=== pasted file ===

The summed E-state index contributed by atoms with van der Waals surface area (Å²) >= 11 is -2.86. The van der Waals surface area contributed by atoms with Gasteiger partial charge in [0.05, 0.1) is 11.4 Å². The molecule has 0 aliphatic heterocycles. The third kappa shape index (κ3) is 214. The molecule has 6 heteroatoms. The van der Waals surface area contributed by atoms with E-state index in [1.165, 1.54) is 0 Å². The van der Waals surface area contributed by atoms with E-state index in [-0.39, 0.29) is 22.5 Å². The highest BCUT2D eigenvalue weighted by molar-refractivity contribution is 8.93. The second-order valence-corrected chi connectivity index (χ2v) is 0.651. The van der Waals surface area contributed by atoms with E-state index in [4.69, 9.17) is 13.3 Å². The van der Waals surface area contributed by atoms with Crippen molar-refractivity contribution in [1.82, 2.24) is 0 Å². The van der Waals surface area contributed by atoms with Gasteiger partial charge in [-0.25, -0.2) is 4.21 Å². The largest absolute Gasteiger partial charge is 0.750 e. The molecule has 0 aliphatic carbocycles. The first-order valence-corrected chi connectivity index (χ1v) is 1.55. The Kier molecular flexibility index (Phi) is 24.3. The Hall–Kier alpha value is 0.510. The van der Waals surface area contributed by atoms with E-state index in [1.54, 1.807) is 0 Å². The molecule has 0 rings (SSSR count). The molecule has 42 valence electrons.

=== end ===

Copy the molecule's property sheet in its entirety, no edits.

The summed E-state index contributed by atoms with van der Waals surface area (Å²) >= 11 is -2.86. The van der Waals surface area contributed by atoms with Gasteiger partial charge in [0.05, 0.1) is 11.4 Å². The molecule has 0 aliphatic heterocycles. The third kappa shape index (κ3) is 214. The molecule has 6 heteroatoms. The van der Waals surface area contributed by atoms with E-state index in [1.165, 1.54) is 0 Å². The van der Waals surface area contributed by atoms with E-state index in [-0.39, 0.29) is 22.5 Å². The highest BCUT2D eigenvalue weighted by molar-refractivity contribution is 8.93. The second-order valence-corrected chi connectivity index (χ2v) is 0.651. The van der Waals surface area contributed by atoms with E-state index in [4.69, 9.17) is 13.3 Å². The van der Waals surface area contributed by atoms with Crippen molar-refractivity contribution in [1.82, 2.24) is 0 Å². The van der Waals surface area contributed by atoms with Gasteiger partial charge in [-0.25, -0.2) is 4.21 Å². The largest absolute Gasteiger partial charge is 0.750 e. The molecule has 0 aliphatic carbocycles. The first-order valence-corrected chi connectivity index (χ1v) is 1.55. The Kier molecular flexibility index (Phi) is 24.3. The Hall–Kier alpha value is 0.510. The van der Waals surface area contributed by atoms with E-state index in [1.54, 1.807) is 0 Å². The molecule has 0 rings (SSSR count). The molecule has 42 valence electrons.